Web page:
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Monday, June 3, 2013

The Southern Women's Museum of Vietnam

With my shopping very much curtailed due to the fact that our belongings are on a boat somewhere between Vietnam and Australia and with payday not until Thursday, it was time to find some things to do around town that are easy on the hip pocket.  Now there is not much easier on the hip pocket than free.  That is what it will cost to visit the Southern Women's Museum of Vietnam.  Located at 202 Vo Thi Sau, just head up Le Quy Don until you reach the end and you will see it across the road.  Open early from 0730 but closes for lunch.  When I arrived at 0900 there was no one there and the guy was running around for me turning all of the lights on!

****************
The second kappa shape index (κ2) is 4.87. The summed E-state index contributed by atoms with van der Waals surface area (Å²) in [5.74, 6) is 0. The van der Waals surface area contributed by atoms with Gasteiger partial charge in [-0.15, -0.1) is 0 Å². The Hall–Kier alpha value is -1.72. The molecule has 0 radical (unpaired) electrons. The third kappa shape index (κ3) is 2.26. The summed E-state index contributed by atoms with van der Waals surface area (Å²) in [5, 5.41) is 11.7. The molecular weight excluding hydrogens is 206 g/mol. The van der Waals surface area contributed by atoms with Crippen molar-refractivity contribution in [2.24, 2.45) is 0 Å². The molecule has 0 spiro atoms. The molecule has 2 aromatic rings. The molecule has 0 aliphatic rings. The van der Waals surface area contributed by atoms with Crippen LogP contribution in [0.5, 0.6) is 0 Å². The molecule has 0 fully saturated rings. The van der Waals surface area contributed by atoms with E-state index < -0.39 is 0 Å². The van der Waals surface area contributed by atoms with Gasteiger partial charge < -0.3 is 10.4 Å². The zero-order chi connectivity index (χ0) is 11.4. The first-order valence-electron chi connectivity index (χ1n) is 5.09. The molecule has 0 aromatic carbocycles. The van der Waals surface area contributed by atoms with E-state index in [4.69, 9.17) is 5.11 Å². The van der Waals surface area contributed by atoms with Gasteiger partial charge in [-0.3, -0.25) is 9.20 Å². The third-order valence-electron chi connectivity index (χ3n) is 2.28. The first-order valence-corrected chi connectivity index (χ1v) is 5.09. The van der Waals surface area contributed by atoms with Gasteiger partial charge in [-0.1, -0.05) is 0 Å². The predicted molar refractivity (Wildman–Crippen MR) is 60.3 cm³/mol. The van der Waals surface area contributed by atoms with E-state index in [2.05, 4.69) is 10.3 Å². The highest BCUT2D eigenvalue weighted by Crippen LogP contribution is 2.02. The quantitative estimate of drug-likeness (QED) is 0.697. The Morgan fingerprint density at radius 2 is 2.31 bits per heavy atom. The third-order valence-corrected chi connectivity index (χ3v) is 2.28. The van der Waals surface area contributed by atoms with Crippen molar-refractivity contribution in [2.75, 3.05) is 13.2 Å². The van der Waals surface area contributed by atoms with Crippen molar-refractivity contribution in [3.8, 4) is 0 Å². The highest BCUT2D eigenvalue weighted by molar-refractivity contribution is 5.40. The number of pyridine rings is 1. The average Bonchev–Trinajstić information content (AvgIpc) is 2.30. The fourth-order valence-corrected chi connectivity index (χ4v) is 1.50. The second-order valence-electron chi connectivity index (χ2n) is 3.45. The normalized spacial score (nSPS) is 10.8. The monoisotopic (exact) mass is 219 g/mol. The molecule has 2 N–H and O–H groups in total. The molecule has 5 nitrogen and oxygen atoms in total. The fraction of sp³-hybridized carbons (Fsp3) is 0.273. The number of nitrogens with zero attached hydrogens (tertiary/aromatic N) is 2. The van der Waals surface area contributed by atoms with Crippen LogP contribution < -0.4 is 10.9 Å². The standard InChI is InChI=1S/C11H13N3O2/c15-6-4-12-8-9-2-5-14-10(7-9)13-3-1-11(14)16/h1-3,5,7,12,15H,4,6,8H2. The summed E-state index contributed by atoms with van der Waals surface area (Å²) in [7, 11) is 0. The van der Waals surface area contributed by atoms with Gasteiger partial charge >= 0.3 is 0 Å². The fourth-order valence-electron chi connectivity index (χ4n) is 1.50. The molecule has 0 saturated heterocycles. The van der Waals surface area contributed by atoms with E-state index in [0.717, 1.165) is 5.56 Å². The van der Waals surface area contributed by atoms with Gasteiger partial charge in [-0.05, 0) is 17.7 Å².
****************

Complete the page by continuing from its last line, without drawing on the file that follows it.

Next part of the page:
The museum is divided over 3 levels and the displays recount the role of southern Vietnamese women in both national construction and defense.  It opened in 1985 and sits on the former palace of the Police Force General in Saigon.
I have been trying to find out who this lady is and for the life of me I can't figure it out.  If anyone can enlighten me that would be great!

The first level holds a lovely display of costumes and jewelry through the ages.  From the evolution of the Ao Dai to minority dress and jewelry its a fascinating peek.  There was no air-conditioning but it was large and airy with plenty of fans.
The whole museum itself is separated into about 10 rooms each focusing on a different aspects of women's contributions to the country.  As you leave this room you will enter one that shows the skills of loom weaving and silk making/colouring.